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Cassava Meal in Seattle?

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I need to find this Brazilian ingredient in the next twenty-four hours at a store in Seattle. Any advice would be greatly appreciated.

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  1. I'd check uwajimaya in the International District

    1 Reply
    1. re: bergeo

      Yes, uwajimaya. Note too that it may be sold as "manioc" or "yuca" - different name, same tuber.

    2. the little mexican grocery at the market sells cassava meal, not the root.

      1. FYI, on the Ave in the U-District there was a retailer that does a ton of internet business selling Brazillian food products; I have ordered stuff before and I get many emails from them. It is known as Sendex.net, and I think that they have a retail outlet on the Ave. I know that they used to.

        1. There is a Brazillian food market on the Ave that seems to be called Karioka now; not sure if sendexnet is still there.

          http://www.karioka-sea.com/

          1. sorry to toss another cock into the ring but yucca and cassava are decidedly NOT the same root - though manioc IS another name for what ptriedel is seeking. be most careful if you are able to obtain the whole root as there is a cyanide compound in it that MUST be beaten and rinsed out - thus, it is most practical to obtain the meal from which most receipes begin; i have seen it frequently in latin markets. feijojada, the brazilian national bean dish, adds the coarse meal as a textural element rather like crumbling crackers into soup. yucca, of course, can be cooked as is and is wonderful as frites or steamed in chunks with a garlic-y mojo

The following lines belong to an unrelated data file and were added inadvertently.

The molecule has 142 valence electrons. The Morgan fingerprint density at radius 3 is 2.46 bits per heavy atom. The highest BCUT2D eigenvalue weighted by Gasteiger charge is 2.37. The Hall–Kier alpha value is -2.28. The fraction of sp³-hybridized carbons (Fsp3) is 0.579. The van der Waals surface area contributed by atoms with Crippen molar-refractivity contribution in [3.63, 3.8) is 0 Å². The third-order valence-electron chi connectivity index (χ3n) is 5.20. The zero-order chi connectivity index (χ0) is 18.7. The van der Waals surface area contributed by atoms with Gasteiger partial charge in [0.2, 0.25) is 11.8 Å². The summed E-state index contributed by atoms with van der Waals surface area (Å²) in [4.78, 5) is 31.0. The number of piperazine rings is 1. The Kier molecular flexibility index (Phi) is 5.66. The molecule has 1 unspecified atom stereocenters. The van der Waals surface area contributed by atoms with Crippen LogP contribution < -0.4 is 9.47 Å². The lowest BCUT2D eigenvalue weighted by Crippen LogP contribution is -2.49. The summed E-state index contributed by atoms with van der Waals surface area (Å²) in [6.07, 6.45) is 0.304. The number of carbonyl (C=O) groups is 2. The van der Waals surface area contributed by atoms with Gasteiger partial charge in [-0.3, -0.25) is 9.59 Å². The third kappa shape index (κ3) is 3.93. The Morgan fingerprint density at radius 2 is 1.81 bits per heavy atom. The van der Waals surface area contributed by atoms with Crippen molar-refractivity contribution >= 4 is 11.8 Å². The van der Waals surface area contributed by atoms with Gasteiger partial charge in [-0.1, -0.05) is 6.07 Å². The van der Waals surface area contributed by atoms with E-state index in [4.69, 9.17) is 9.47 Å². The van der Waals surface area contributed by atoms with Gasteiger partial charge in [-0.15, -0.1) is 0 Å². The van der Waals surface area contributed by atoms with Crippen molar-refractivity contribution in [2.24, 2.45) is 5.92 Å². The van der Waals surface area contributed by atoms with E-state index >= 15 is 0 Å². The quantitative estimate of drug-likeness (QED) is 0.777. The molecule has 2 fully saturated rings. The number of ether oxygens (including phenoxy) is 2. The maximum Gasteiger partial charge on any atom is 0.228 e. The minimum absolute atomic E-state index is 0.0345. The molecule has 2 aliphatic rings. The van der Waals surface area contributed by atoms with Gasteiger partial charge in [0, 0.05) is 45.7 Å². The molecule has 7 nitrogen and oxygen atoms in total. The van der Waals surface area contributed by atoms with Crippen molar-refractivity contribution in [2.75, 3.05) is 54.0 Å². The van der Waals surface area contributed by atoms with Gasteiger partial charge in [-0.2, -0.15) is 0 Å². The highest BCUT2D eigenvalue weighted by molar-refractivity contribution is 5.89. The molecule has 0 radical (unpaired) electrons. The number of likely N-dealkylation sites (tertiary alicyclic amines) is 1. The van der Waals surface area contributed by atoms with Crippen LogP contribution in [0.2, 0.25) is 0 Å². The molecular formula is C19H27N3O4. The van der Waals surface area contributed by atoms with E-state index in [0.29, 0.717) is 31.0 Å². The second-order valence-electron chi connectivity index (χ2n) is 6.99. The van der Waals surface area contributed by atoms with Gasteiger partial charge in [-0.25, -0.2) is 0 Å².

1 Reply
            1. re: howard 1st

              yucca != yuca. Yucca is a genus of flowering agave plants, mostly inedible.

              Rest assured that yuca fritters and chips popular in the spanish-speaking Americas are indeed made from the same Manihot esculenta tubers known elsewhere as the cassava. Different growing conditions and varieties are what lead to different preparation methods - the smaller cassava tubers grown in wetter conditions are much lower in the cyanide compounds you mentioned, to the degree that simple cooking is sufficient.